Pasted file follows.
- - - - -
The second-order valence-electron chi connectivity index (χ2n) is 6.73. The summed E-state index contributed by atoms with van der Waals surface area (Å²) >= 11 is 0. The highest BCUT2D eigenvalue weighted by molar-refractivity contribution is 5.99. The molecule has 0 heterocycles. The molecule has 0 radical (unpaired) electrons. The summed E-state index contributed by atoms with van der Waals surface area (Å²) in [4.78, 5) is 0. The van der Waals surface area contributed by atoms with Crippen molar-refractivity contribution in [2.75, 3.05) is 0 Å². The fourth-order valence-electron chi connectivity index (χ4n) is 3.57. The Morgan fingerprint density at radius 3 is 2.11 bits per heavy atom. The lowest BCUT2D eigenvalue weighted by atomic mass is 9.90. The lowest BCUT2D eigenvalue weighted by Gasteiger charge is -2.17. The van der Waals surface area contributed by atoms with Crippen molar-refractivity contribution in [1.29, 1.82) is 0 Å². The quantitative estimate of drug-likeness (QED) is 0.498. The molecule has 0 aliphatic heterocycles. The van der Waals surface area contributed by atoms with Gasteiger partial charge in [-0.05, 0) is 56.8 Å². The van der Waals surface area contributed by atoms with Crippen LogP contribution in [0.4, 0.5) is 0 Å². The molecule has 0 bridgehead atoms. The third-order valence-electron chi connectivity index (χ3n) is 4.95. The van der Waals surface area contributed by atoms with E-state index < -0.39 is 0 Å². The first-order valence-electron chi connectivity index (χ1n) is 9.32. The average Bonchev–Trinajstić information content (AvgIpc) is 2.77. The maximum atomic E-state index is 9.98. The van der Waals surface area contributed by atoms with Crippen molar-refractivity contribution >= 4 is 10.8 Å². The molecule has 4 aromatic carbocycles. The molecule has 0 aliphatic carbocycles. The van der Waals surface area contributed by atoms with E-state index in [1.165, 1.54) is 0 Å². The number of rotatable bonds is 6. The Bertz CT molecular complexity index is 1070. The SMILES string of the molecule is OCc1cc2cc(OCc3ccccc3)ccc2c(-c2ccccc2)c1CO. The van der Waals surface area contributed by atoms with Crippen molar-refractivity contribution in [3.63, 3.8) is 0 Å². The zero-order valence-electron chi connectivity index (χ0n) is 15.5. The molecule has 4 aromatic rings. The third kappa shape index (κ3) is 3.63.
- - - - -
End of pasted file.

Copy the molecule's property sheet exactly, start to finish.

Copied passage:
The second-order valence-electron chi connectivity index (χ2n) is 6.73. The summed E-state index contributed by atoms with van der Waals surface area (Å²) >= 11 is 0. The highest BCUT2D eigenvalue weighted by molar-refractivity contribution is 5.99. The molecule has 0 heterocycles. The molecule has 0 radical (unpaired) electrons. The summed E-state index contributed by atoms with van der Waals surface area (Å²) in [4.78, 5) is 0. The van der Waals surface area contributed by atoms with Crippen molar-refractivity contribution in [2.75, 3.05) is 0 Å². The fourth-order valence-electron chi connectivity index (χ4n) is 3.57. The Morgan fingerprint density at radius 3 is 2.11 bits per heavy atom. The lowest BCUT2D eigenvalue weighted by atomic mass is 9.90. The lowest BCUT2D eigenvalue weighted by Gasteiger charge is -2.17. The van der Waals surface area contributed by atoms with Crippen molar-refractivity contribution in [1.29, 1.82) is 0 Å². The quantitative estimate of drug-likeness (QED) is 0.498. The molecule has 0 aliphatic heterocycles. The van der Waals surface area contributed by atoms with Gasteiger partial charge in [-0.05, 0) is 56.8 Å². The van der Waals surface area contributed by atoms with Crippen LogP contribution in [0.4, 0.5) is 0 Å². The molecule has 0 bridgehead atoms. The third-order valence-electron chi connectivity index (χ3n) is 4.95. The van der Waals surface area contributed by atoms with E-state index < -0.39 is 0 Å². The first-order valence-electron chi connectivity index (χ1n) is 9.32. The average Bonchev–Trinajstić information content (AvgIpc) is 2.77. The maximum atomic E-state index is 9.98. The van der Waals surface area contributed by atoms with Crippen molar-refractivity contribution >= 4 is 10.8 Å². The molecule has 4 aromatic carbocycles. The molecule has 0 aliphatic carbocycles. The van der Waals surface area contributed by atoms with E-state index in [1.165, 1.54) is 0 Å². The number of rotatable bonds is 6. The Bertz CT molecular complexity index is 1070. The SMILES string of the molecule is OCc1cc2cc(OCc3ccccc3)ccc2c(-c2ccccc2)c1CO. The van der Waals surface area contributed by atoms with Crippen molar-refractivity contribution in [3.63, 3.8) is 0 Å². The zero-order valence-electron chi connectivity index (χ0n) is 15.5. The molecule has 4 aromatic rings. The third kappa shape index (κ3) is 3.63.